Stool samples were placed in a clean stool cup either during the visit with the lab team or by the caregiver later if no stool was available at the time of the visit. The examination of faeces for parasitological diagnosis was done to detect adult worms, cysts, ova and larvae using microscopes in the field using Kato Katz techniques [60, 61]. The remaining stool samples were transported to the EPHI parasitology laboratory and stored at − 80 °C for later analysis of intestinal helminth infections [61].

AGP, CRP, IGF-1, and prealbumin (transthyretin) will be assessed using the immuno-turbidimetry method using Roche kits. The change in turbidity, proportional to the AGP and CRP concentration, will be measured on the modular Cobas Integra 600 clinical analyzer and the presence of inflammation will determined by a standard method [62].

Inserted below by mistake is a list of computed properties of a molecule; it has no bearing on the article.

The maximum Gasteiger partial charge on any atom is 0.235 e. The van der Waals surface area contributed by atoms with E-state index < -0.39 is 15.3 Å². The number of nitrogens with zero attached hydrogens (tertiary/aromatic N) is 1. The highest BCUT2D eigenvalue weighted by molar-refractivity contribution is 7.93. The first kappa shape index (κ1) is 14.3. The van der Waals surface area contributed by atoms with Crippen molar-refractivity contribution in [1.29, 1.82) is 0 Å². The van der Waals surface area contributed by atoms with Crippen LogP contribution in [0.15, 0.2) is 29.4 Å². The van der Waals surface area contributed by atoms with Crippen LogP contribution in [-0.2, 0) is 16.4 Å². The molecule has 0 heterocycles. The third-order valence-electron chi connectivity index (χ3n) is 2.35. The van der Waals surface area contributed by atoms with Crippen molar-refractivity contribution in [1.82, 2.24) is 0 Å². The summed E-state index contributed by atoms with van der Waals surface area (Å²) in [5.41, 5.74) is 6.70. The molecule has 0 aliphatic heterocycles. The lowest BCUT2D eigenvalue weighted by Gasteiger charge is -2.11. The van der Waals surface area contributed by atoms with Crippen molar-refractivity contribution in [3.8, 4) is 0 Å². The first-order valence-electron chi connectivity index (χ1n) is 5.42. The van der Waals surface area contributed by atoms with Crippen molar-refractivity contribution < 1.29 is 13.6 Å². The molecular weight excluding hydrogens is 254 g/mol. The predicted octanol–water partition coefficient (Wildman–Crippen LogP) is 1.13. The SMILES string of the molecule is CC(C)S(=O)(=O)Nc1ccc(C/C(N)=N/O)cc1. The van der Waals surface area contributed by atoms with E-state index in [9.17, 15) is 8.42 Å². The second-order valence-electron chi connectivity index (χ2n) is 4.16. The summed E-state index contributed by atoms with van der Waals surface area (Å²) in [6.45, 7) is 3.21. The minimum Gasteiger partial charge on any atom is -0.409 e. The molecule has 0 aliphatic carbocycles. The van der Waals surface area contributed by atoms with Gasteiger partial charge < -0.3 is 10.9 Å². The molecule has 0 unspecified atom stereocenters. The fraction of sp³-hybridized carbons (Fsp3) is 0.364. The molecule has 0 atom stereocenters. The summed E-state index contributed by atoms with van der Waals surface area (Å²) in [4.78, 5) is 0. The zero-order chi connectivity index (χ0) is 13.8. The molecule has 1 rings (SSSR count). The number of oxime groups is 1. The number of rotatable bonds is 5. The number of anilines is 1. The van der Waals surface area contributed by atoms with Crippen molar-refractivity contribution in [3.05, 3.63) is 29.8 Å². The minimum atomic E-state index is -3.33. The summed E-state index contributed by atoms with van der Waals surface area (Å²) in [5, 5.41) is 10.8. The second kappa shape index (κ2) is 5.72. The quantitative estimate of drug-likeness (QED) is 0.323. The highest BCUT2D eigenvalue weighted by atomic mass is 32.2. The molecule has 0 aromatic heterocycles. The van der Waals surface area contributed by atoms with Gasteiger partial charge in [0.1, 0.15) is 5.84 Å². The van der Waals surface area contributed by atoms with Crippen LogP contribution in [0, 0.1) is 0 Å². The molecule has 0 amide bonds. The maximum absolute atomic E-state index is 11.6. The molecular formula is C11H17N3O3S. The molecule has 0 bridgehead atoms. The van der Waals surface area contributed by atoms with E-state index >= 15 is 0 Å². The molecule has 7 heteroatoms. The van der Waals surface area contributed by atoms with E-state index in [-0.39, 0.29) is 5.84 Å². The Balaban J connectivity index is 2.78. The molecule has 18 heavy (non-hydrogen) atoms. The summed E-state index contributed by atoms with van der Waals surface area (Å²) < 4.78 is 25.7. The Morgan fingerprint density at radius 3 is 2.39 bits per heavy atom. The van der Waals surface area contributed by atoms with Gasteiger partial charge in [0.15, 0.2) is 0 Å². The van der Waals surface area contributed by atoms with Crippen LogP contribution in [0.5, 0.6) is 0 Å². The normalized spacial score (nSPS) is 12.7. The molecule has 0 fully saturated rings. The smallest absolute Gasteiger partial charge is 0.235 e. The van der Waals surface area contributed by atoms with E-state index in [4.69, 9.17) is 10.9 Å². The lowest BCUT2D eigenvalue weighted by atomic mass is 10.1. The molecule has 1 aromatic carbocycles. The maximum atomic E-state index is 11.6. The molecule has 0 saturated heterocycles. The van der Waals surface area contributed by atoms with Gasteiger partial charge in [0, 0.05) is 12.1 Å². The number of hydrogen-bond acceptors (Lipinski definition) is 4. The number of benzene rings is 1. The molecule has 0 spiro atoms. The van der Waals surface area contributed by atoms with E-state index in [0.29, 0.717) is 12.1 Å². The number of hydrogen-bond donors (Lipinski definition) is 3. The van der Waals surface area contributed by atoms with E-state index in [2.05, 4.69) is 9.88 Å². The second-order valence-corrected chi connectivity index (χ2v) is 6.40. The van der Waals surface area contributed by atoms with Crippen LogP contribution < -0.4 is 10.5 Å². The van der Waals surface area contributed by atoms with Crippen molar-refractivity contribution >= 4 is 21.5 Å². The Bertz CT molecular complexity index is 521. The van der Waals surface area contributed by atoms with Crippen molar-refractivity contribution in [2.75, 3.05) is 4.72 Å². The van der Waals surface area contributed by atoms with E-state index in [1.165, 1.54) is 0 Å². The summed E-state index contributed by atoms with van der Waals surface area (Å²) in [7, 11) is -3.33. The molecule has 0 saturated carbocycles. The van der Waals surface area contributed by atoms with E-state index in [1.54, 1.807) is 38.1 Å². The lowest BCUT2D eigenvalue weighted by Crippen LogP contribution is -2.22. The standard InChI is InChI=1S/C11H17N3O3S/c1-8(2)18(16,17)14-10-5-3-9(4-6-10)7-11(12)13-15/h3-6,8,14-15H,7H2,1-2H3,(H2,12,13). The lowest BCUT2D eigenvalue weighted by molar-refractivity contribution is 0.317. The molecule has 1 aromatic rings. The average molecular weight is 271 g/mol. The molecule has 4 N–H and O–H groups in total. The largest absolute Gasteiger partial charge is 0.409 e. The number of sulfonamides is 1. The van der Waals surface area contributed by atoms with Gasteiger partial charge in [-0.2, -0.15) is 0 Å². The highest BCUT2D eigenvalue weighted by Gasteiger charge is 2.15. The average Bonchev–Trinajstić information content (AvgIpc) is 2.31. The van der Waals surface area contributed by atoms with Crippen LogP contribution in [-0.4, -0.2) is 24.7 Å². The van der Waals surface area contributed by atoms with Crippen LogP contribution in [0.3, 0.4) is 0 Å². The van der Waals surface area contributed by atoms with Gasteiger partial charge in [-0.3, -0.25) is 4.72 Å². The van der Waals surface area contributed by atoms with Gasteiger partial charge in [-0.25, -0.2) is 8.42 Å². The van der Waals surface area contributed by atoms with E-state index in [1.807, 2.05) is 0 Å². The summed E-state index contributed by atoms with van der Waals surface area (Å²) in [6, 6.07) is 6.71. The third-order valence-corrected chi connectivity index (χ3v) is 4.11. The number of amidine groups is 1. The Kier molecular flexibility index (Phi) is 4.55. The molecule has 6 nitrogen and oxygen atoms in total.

Grain sample

During the midline survey, the study team collected a sample of about 100 grains of maize from each household, from the source where the index child’s most recent maize-based meal was made, to analyze if the grain came from a QPM variety. This is done by testing for QPM’s endosperm modifiers along with the o2 mutant allele using a rapid and low-cost method of selection, whereby light is projected through the vitreous grains or blocked by the opaque grains respectively [35].

Sample size calculation